In February 2011, following the mass demonstrations in Tunisia and Egypt, a rebellion against the Libyan government began in Benghazi, the country’s second-largest city and the historical capital of the Cyrenaica region. Within days, the US and the European powers that had previously sang Gaddafi’s praises turned on him.

Citing UN Security Council Resolution 1973, which called for a no-fly zone over Libya to “protect civilians,” the US, UK, France and several other powers began bombing Libya on March 19, 2011. The US had strategic command of the intervention, which was codenamed “Operation Odyssey Dawn.” Alongside the air strikes and cruise missile attacks, special forces from the UK, France, Italy, Jordan, Qatar and the United Arab Emirates worked with the rebels inside Libya.

“We are doing it to protect the civilian population from the murderous madness of a regime that in killing its own people has lost all legitimacy,” said French President Nicholas Sarkozy.

“Colonel Gaddafi has made this happen. He has lied to the international community… He continues to brutalize his own people,” said British Prime Minister David Cameron, adding, “We cannot allow the slaughter of civilians to continue.”

The intervention’s purpose was “to protect civilians and it is to provide access for humanitarian assistance,” said US Secretary of State Hillary Clinton.

Canadian Prime Minister Stephen Harper gave away the game as regime change, however, when he said that Gaddafi would “simply will not be able to sustain his grip on the country” if his armed forces were destroyed.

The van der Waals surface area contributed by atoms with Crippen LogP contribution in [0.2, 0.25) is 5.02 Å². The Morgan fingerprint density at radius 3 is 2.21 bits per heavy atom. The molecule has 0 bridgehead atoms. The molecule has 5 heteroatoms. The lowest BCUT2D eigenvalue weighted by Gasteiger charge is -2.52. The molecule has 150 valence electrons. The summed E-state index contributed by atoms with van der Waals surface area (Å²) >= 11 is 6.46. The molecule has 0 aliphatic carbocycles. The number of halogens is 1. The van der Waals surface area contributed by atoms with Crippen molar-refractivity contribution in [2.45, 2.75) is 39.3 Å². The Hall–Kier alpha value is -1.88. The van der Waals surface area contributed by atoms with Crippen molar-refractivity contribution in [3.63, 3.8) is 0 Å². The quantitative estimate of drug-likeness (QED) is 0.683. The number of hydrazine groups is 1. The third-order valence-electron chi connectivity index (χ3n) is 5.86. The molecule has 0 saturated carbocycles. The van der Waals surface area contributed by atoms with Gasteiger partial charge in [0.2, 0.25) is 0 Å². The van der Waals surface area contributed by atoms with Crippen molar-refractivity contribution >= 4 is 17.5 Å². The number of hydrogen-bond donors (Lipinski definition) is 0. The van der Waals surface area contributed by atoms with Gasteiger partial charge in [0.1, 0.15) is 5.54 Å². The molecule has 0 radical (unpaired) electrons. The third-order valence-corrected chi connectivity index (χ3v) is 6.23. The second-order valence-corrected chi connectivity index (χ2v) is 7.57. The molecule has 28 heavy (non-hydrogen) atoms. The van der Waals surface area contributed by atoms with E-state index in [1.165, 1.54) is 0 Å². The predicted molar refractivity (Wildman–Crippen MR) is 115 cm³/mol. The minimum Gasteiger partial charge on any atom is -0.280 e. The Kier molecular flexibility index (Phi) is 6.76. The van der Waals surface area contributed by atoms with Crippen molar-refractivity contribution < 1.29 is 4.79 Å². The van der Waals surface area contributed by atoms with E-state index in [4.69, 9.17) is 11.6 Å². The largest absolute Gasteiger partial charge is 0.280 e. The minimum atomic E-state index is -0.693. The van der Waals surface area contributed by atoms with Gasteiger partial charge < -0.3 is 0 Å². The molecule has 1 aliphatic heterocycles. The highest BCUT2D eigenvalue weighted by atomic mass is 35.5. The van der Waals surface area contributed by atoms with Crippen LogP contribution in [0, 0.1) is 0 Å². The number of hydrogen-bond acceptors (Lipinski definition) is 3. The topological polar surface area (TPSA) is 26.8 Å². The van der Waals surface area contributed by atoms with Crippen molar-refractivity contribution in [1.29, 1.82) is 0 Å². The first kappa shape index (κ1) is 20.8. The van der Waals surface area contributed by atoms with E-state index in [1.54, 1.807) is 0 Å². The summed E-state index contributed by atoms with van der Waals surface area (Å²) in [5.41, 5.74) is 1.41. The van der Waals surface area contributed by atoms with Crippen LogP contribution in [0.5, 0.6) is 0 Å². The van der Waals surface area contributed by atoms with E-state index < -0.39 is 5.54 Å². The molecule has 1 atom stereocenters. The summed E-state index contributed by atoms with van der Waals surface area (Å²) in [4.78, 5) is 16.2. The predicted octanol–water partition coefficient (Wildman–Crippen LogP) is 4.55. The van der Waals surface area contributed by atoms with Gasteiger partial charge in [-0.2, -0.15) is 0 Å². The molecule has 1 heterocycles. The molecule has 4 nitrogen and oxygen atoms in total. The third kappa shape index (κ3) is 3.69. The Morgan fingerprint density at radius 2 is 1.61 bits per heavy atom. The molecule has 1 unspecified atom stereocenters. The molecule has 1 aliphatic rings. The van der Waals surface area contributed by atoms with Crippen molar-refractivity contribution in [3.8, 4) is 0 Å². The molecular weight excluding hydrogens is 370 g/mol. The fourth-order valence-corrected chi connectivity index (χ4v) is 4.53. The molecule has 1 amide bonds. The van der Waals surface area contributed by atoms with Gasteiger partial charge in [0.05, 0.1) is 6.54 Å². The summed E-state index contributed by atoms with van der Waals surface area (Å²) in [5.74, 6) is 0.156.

“The nature of this leader and the nature of his regime is they will massacre every single individual they even remotely suspect of disloyalty,” Harper added.

US President Barack Obama simply skipped over the previous decade of relations with Libya, justifying the bombing to the American people on March 28 by saying that Gaddafi “has denied his people freedom, exploited their wealth, murdered opponents at home and abroad, and terrorized innocent people around the world – including Americans who were killed by Libyan agents.”


Gaddafi himself seems to have been unaware of this speech when he wrote Obama on April 6, asking him personally to stop the bombing and reminding him that “democracy and building of civil society cannot be achieved by means of missiles and aircraft, or by backing armed members of Al-Qaeda in Benghazi.”

'We came, we saw, he died'

Gaddafi’s words fell on deaf ears. The NATO-backed rebellion succeeded in seizing almost all of the country by October 2011. On October 20, Gaddafi tried to break out of Sirte, but his convoy was bombed by NATO aircraft. He was captured, tortured and killed by militants loyal to the Western-backed National Transitional Council government, proclaimed the month prior.

“We came, we saw, he died,” quipped Hillary Clinton, learning of Gaddafi’s death during a CBS interview.

Libya plunged into chaos, with factions in Tripoli and Benghazi fighting each other, and Islamic State (IS, formerly ISIS/ISIL) raising its flag over Sirte.

“Today there is no government of Libya. It’s simply mobs that patrol the streets and kill one another,” Virginia State Senator Richard Black told RT. “We were willing to absolutely wipe out and crush their civilization.”

“The Libyans had an incredibly high standard of living, the highest in Africa. When I first went to Libya in 1986, I was amazed by the empowerment of women,” international lawyer Francis Boyle told RT. “What I saw in Libya was that women could do anything they wanted to do.”


Among the world leaders saddened by Gaddafi’s death was Nelson Mandela, the first black president of South Africa. “In the darkest moments of our struggle, when our backs were to the wall, Muammar Gaddafi stood with us,” he said.

In 1997, Mandela defied the UN embargo to visit Gaddafi and thank him for his support during the anti-apartheid struggle. US President Bill Clinton called the visit “unwelcome.”

“No country can claim to be the policeman of the world and no state can dictate to another what it should do,” replied the former political prisoner.